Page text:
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Crushing the Employee Performance Review - Part 3: The Follow-Up

/ 3.28.19

Employee Performance Review Follow-UpThe annual employee performance review is no longer an ideal solution to evaluate employee performance. It's slow, outdated, and unable to keep up with the fast-paced nature of the modern workplace.


This three-part blog series will focus on a more effective approach to employee performance: ongoing performance conversations. We’ll cover three areas – preparation, conversation, and follow-up – to help managers move away from stuffy annual reviews to individualized, ongoing performance conversations.


Take a moment to think about how much has changed in your life, both personally and professionally, over the last year. What affected your performance last year may be drastically different now because various milestones have impacted your current motivations, career aspirations, and how you view your role.


The same is true for employees, which is why annual performance reviews don’t work. Discussions shouldn’t end when performance meetings do – the follow-up is just as important as the conversation. Consistent follow-up allows managers to work alongside employees, helping them overcome performance challenges while holding them accountable for agreed-upon goals.


Download: Pocket Guide for Uncomfortable Performance Conversations


5 Tips for Following Up on Performance Conversations


1. Share your notes with the employee. Ask them to compare, comment, and make any adjustments based on their takeaways. Once you’re both aligned on the takeaways and next steps, document the conversation, preferably electronically with employee engagement software. This creates proof of what was agreed upon that can be referenced by both parties and referred to in your next 1-on-1 meeting.


2. Track individual goals and how they impact the team’s performanceIf the employee is meeting or exceeding their goals, recognize their achievements to motivate continued strong performance. If the employee is falling short, talk with them about why their goals aren’t being met. Are there roadblocks preventing success? Is something outside of work impacting their job performance? Perhaps it’s time to reevaluate performance and construct an employee performance improvement plan.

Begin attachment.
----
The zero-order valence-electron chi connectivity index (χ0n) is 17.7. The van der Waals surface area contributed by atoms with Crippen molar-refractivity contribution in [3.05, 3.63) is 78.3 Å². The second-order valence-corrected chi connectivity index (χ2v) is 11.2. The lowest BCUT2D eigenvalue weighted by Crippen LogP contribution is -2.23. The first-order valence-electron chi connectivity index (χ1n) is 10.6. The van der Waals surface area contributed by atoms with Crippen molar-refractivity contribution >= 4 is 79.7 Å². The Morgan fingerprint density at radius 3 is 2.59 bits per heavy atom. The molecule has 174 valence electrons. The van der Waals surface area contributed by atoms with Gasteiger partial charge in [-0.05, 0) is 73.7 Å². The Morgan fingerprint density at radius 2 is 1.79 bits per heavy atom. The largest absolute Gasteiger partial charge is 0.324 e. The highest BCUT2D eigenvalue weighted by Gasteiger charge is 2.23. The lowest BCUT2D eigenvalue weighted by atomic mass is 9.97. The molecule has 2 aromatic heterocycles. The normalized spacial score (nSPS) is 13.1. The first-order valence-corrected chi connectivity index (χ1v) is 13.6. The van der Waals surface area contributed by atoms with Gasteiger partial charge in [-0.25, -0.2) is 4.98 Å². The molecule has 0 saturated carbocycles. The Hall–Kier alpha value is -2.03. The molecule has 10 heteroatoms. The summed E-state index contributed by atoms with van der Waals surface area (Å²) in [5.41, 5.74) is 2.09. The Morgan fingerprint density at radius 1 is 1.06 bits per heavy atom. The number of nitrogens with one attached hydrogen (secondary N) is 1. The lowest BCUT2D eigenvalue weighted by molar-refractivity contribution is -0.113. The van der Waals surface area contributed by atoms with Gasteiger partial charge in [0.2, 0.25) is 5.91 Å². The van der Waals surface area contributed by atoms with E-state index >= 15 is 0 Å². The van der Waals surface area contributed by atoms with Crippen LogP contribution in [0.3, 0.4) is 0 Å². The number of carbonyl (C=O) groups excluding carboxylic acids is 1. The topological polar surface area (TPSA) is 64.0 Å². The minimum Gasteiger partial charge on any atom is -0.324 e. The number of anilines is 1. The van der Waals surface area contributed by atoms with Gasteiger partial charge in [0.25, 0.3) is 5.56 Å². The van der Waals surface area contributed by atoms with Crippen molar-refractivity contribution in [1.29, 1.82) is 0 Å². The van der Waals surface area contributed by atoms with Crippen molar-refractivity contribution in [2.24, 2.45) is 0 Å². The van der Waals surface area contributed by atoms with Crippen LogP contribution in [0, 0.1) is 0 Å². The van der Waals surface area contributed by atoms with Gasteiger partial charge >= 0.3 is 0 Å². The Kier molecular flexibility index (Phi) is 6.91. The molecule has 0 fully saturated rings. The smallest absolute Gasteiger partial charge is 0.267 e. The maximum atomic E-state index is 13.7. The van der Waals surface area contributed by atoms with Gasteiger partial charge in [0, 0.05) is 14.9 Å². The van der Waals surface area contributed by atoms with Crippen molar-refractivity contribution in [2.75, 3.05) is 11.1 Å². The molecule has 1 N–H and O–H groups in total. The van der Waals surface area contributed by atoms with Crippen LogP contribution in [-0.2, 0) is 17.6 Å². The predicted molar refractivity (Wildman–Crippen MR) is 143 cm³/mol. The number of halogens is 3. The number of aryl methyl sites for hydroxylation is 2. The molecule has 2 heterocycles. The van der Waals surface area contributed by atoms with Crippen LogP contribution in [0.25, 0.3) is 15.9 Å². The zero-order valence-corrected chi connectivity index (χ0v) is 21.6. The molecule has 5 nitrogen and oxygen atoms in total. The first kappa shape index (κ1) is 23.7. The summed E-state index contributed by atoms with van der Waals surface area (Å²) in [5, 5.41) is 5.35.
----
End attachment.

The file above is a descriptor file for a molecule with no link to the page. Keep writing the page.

3. Keep the conversation going. Circumstances constantly evolve, and you should strive to understand what’s impacting each employee’s performance, both positively and negatively. Periodically checking in with employees gives you an objective view of each employee’s current status. Show interest in an individual’s success to build the relationship and create trust


4. Be approachable. As situations change, goals and deliverables may need to be adjusted accordingly. Employees should be encouraged to discuss potential adjustments with you. Create a culture where employees feel comfortable bringing up comments or concerns based on the changing environment.


5. Check in with other team members. You can’t be expected to keep up with the day-to-day workings of every employee. Draw feedback from other team members to gain a well-rounded view of employee performance and how teammates interact with each other. It can be difficult to give and receive feedback, but you want to create a culture where employees can be open and direct with each other and take constructive criticism without bruising egos.


Employees want follow-up from their managers. They desire continuous feedback of their progress, job status, and potential development opportunities. When you agree on goals and initiatives during your performance conversation, employees want to know that you’re actively keeping track of their career trajectory, not shoving their file in a drawer until next year.


For an awesome, printable template that will ensure nothing gets lost in your performance conversations, download your free copy of the Pocket Guide: Uncomfortable Performance Conversations.


pocket guide for effective performance reviews



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